The Gerontological Society of America (GSA) the nation's largest interdisciplinary organization devoted to the field of aging has chosen Christiane A. Hoppmann, PhD, of the University of British Columbia as the 2012 recipient of the Margret M. and Paul B. Baltes Foundation Award in Behavioral and Social Gerontology.
This distinguished honor, given annually, recognizes outstanding early career contributions in behavioral and social gerontology. Individuals who have received their doctorate within the last ten years are eligible. The award is given by GSA in conjunction with the Margret M. and Paul B. Baltes Foundation.
The award presentation will take place at GSA's 65th Annual Scientific Meeting, which will be held from November 14 to 18 in San Diego. This conference is organized to foster interdisciplinary collaboration among researchers, educators, and practitioners who specialize in the study of the aging process. Visit www.geron.org/annualmeeting for further details.
Hoppmann currently is an assistant professor in the Department of Psychology at the University of British Columbia, where she also directs the Health and Adult Development Laboratory. Her research blends theoretical sophistication and cutting-edge methodology in the fields of lifespan human development and health psychology. Her ambitious research agenda involves understanding the proximal and distal mechanisms linking social interrelations to long-term developmental outcomes.
Since joining the faculty at the University of British Columbia, Hoppmann has authored 23 papers in top-tier journals and four book chapters, and has given numerous conference presentations. She has competed successfully for grant funding from the Canadian Institutes of Health Research, the Social Sciences and Humanities Research Council of Canada, and the Australian Research Council. In addition, Hoppmann is a recipient of the Peter Wall Early Career Scholar Award, a prestigious honor given at her institution. In 2012, she earned the American Psychological Association's Division 20 Springer Early Career Achievement Award in Research on Adult Development and Aging.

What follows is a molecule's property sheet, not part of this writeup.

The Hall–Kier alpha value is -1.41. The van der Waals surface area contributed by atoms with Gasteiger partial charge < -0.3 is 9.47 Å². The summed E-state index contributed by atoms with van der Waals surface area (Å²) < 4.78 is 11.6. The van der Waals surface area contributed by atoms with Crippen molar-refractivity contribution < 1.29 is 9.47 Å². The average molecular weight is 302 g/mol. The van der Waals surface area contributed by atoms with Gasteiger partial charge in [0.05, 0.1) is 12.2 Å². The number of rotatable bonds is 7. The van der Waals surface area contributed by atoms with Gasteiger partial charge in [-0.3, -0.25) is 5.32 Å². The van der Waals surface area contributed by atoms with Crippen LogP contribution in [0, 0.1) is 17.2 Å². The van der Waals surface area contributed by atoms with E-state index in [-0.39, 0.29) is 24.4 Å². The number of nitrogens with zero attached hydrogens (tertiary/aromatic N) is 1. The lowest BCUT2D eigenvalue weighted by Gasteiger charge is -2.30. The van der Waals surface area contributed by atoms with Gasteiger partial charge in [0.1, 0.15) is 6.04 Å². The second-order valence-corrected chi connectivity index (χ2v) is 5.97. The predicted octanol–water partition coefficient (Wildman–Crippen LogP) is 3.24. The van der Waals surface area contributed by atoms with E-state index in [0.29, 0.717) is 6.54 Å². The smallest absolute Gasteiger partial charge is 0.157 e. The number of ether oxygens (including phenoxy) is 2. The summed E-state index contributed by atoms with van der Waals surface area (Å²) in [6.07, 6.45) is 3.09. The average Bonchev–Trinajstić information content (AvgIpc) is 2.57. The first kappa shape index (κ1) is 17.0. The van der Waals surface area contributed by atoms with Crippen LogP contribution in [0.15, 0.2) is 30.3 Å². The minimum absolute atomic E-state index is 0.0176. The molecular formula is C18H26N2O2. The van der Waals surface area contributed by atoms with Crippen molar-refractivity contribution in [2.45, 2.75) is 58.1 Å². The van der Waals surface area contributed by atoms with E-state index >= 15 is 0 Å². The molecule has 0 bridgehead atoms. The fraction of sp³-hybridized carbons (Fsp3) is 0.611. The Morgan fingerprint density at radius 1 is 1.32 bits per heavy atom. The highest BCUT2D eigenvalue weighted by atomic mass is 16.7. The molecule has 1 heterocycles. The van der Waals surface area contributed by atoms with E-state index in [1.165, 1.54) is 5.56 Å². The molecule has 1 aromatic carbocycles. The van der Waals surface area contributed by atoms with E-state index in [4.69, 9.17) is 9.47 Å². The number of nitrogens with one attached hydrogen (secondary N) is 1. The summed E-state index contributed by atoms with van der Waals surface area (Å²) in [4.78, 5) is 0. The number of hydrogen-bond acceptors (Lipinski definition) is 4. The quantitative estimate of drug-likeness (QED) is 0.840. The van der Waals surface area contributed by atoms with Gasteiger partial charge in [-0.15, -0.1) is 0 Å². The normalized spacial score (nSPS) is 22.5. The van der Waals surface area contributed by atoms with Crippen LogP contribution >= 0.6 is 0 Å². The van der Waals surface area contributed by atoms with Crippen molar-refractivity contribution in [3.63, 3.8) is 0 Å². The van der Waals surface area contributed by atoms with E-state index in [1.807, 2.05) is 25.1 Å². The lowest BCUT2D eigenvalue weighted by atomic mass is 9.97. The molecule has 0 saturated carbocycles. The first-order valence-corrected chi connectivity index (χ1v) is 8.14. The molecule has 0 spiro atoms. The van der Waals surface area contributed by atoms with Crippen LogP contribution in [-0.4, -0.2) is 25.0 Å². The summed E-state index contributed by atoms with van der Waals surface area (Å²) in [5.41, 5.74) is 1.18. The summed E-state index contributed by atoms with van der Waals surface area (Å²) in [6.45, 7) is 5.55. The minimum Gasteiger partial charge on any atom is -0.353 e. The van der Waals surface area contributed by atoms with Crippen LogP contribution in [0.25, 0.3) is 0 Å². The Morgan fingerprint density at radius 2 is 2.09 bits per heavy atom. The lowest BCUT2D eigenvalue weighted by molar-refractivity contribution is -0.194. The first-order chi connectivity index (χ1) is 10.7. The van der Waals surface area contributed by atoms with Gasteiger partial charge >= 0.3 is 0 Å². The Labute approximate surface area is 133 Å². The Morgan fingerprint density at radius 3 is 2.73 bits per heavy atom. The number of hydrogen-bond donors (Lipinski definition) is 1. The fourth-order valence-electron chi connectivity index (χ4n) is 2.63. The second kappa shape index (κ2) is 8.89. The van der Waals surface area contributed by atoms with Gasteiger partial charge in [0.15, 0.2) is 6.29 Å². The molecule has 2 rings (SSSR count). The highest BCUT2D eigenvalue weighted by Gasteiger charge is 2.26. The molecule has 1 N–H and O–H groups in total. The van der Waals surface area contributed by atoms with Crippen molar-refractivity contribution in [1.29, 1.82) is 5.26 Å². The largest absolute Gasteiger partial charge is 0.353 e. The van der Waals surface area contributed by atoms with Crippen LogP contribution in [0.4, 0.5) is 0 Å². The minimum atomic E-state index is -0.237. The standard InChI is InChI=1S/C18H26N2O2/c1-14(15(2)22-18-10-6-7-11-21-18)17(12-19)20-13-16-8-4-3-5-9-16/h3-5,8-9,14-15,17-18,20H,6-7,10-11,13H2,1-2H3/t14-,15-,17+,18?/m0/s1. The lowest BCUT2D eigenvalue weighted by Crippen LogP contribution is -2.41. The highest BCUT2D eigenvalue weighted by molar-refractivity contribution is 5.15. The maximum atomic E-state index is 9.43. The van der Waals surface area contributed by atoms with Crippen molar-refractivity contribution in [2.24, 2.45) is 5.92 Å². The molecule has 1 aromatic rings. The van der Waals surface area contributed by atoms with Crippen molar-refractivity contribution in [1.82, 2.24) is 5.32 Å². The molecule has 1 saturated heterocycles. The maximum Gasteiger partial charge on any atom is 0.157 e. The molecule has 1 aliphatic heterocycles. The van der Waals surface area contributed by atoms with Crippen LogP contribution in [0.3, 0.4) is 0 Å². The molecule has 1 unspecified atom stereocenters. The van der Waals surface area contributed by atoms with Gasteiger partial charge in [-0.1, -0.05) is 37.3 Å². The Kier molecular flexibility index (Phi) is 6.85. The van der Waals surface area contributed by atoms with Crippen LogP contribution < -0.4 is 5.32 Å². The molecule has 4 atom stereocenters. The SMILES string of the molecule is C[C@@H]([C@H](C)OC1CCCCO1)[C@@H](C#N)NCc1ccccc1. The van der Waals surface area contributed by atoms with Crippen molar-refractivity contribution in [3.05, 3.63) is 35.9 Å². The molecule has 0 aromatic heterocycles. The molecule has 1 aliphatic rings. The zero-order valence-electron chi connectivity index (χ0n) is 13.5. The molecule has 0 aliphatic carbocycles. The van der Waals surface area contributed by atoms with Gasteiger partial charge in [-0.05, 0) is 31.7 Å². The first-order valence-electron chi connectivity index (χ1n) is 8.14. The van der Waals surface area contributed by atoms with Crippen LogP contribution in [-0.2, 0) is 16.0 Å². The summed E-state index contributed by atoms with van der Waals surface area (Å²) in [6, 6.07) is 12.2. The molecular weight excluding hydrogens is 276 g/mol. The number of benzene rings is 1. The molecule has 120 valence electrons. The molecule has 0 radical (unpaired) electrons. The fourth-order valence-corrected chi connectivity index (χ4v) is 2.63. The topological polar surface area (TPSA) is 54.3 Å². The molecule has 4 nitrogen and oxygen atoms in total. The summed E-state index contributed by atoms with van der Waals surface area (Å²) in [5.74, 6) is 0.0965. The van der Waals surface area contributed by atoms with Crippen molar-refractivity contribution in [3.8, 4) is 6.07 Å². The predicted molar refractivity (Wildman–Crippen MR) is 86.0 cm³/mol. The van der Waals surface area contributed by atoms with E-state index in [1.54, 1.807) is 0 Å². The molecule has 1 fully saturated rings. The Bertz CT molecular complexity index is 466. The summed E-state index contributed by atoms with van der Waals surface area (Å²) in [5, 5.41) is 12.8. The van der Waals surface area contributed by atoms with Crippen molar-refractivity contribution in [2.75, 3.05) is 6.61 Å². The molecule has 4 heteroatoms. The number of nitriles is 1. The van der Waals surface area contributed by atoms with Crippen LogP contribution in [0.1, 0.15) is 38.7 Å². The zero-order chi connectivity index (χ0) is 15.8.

She has conducted ground-breaking work that examined processes that predict optimal aging among participants of longitudinal studies such as the Berlin Aging Study, the Australian Study of Ageing, the Seattle Longitudinal Study, and the Health and Retirement Study. Her recent research on physical activity, based on the Health Action Process Approach Model, addresses the question of why some older adults adopt and maintain physical activity goals while others do not. The outcomes will be used to inform the health community about psychological underpinnings to engagement in physical activity for older adults.
Hoppmann received her doctorate from the Free University of Berlin, where she also worked as a student research assistant with Paul B. Baltes.
|Contact: Todd Kluss|
The Gerontological Society of America